Dropped after a Pull in a Breakaway during a Race

In addition to all of the suggestions above (know who is in the break and who is chasing, conserve energy, you don’t need to pull, etc.) I would add one further point.

You need to understand how the break formed. Was it a selection off the front or off the back? By this I mean, did you or someone else attack to create this gap or did the rest of the group simply fail to hold the pace?

In gravel races and other events with challenging routes (hilly, crosswinds, whatever) the selection often comes from people just dropping off the back instead of a normal breakaway which is established via an attack. If this is the case you should consider everyone not in the group as dropped - even if they catch back on later they are likely not a threat in the race and you should only be watching the riders who made the selection.

In these cases it doesn’t matter if you don’t pull and it disrupts the effort of your group - who cares? Anyone who catches back on already popped at some point and you should be conserving energy.

If the breakaway was formed via an attack or more traditional means then you have to weigh the conditions above about how much to work to keep the group moving fast and avoid getting caught vs. conserving your energy (basically, see all of the advice above)


You do not have to pull in a race if you are at your limit sitting in. If you go to the front you can pull for what ever time you choose. Also, you can go to the front and bluff, easing off the gas tank, and slowing things down. You should not pull in a breakaway, if the energy expenditure will limit your chances to stay with the lead group.

Alvaro, was that the rage series in Douglass?
If so you did well. That course and riders were very fast. The top C racers, including you, beat some of the A group. Take the lessons from the race, but know you ride very well, especially for your first race!

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Ohh wow… a small world. I guess it is silly to think that I am the only one in that race that uses this forum for advice!

Yeah I was referring to the Rage series race last Saturday. It was a hard race for sure and I am very happy with my results but I always want to do better (who doesn’t?).

That said, THANK YOU EVERYONE FOR YOUR ADVICE! I think there are many ideas in here that i will try to see in my next race (this Saturday) and see how it goes… In the end my job is to stay with the pack!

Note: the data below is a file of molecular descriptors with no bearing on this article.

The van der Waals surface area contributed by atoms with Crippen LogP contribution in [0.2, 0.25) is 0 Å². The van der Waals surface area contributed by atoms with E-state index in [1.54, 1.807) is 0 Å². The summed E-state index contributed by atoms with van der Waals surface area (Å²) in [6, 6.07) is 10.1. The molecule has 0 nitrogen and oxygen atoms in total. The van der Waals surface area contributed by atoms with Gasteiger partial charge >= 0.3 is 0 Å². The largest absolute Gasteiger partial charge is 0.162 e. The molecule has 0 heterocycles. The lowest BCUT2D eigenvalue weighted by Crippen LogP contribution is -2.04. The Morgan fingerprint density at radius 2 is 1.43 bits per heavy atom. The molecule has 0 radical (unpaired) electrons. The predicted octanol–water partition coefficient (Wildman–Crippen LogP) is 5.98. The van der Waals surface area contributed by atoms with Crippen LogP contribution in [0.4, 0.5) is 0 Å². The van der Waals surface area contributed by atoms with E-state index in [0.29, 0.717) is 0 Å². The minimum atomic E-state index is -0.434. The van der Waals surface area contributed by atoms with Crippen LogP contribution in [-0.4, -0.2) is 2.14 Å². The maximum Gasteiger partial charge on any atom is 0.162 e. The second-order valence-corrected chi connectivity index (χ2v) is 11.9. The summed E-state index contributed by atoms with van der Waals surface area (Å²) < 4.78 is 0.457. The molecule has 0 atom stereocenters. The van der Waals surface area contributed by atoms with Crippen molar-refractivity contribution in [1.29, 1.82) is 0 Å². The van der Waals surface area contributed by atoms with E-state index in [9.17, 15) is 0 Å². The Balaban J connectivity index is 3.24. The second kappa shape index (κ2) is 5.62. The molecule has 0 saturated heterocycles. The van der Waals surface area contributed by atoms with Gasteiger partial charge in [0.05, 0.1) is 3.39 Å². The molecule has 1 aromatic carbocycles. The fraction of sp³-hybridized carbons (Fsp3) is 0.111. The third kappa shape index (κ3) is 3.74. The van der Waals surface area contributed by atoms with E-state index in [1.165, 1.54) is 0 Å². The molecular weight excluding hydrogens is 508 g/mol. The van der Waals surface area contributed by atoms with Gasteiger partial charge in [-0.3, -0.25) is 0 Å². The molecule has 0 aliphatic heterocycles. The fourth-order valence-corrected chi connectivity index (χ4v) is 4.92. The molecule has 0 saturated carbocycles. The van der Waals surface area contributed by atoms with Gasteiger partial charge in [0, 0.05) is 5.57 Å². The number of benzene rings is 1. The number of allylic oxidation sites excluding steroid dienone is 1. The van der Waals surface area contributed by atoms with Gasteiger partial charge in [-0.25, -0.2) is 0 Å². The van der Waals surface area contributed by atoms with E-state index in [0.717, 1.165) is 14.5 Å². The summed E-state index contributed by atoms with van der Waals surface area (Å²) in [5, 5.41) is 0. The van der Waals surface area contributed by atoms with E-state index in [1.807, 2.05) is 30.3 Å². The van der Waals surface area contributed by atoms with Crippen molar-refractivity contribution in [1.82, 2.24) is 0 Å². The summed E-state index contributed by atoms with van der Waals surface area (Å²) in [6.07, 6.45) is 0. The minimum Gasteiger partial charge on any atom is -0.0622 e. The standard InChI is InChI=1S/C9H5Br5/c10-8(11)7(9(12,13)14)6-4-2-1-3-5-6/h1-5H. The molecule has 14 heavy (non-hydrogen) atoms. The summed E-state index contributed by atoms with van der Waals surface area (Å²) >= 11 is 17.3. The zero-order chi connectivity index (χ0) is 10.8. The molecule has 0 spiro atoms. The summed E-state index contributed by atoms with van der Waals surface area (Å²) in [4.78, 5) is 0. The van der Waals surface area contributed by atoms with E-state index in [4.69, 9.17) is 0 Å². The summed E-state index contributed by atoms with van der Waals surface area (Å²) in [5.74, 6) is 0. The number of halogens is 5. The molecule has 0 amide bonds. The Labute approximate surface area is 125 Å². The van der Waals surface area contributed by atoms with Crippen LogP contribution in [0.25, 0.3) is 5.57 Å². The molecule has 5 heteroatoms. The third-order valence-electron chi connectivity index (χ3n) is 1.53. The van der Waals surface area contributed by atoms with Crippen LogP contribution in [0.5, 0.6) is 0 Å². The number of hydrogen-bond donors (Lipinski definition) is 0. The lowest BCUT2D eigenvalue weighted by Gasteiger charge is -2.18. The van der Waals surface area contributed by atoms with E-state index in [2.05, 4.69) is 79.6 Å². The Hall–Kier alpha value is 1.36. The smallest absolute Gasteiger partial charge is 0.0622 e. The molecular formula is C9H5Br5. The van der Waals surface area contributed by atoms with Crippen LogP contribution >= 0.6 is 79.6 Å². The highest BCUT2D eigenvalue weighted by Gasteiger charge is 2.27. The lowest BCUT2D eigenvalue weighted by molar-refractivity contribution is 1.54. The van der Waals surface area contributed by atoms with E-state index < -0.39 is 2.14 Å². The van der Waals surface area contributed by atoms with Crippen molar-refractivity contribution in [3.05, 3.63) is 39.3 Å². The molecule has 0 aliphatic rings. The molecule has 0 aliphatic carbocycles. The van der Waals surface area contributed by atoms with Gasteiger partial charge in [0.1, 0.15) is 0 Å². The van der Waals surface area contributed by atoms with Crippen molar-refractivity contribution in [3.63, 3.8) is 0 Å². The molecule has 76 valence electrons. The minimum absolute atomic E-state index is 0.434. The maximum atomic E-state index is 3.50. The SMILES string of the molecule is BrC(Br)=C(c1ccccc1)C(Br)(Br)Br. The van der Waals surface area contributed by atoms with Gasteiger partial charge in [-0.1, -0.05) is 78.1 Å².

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Bit of Stoic philosophy:

Your job is to work hard, improve as much as you can, and put forth your very best effort. You draw happiness and satisfaction from the INPUT you provide and from the PROCESS you go through.

Over time, that will also result in better and better results, but as they say… the main thing is to keep the main thing the main thing. Focus on you, and the rest will come. :grin:


I got into a breakaway in a crit a few years ago, and although I was out of my depth, I managed to make it to the end with the other two riders. Both were much stronger than me.

My tactic was to use the course. There was a strong headwind on the ‘uphill’ side of the course, and a strong tailwind on the downhill side. I was a heavier rider, so I took long pulls on the downhill, downwind sections. I definitely spent more than half of the race on the front, but did way less work than the other two who were pulling uphill and into the wind. I didn’t piss off my companions by taking weak pulls, but I also pulled when it worked in my favour.


Yup, seen a lot of that, particularly from youngsters who think they’re being terribly clever by jumping on breaks and then immediately not working. Don’t seem to have figured out yet that it’s extremely obvious what they’re doing and that none of the breaks they’re in ever stick as a result! It’s quite funny listening to them talking after the race, or seeing their Strava race report, where they’ll make a big deal about how many breaks they got in but were unlucky to miss out on the race winning move. When invariably the race winning move has come from a group of riders who have all worked their nuts off to establish a decent lead before they start indulging in being more tactical and conserving energy.

Though do also agree with the poster above that it depends a lot on the race. I’ve done a lot of racing (both crits and road races) in the last few years on flattish courses with a big strong field and some well organised teams. So breaks don’t happen by accident and they certainly don’t stay clear by accident, you need strong people who are going to work to stay away, and you probably also need enough representation from the stronger teams that the chase isn’t too organised. On more selective courses or with a weaker or less organised field then it can be very different.

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True that, agingcannon. You have to love the process. :muscle:

Yea. In the first scenario it is effectively not a breakaway, but just the peleton. And you shouldnt be in the wind in a peleton…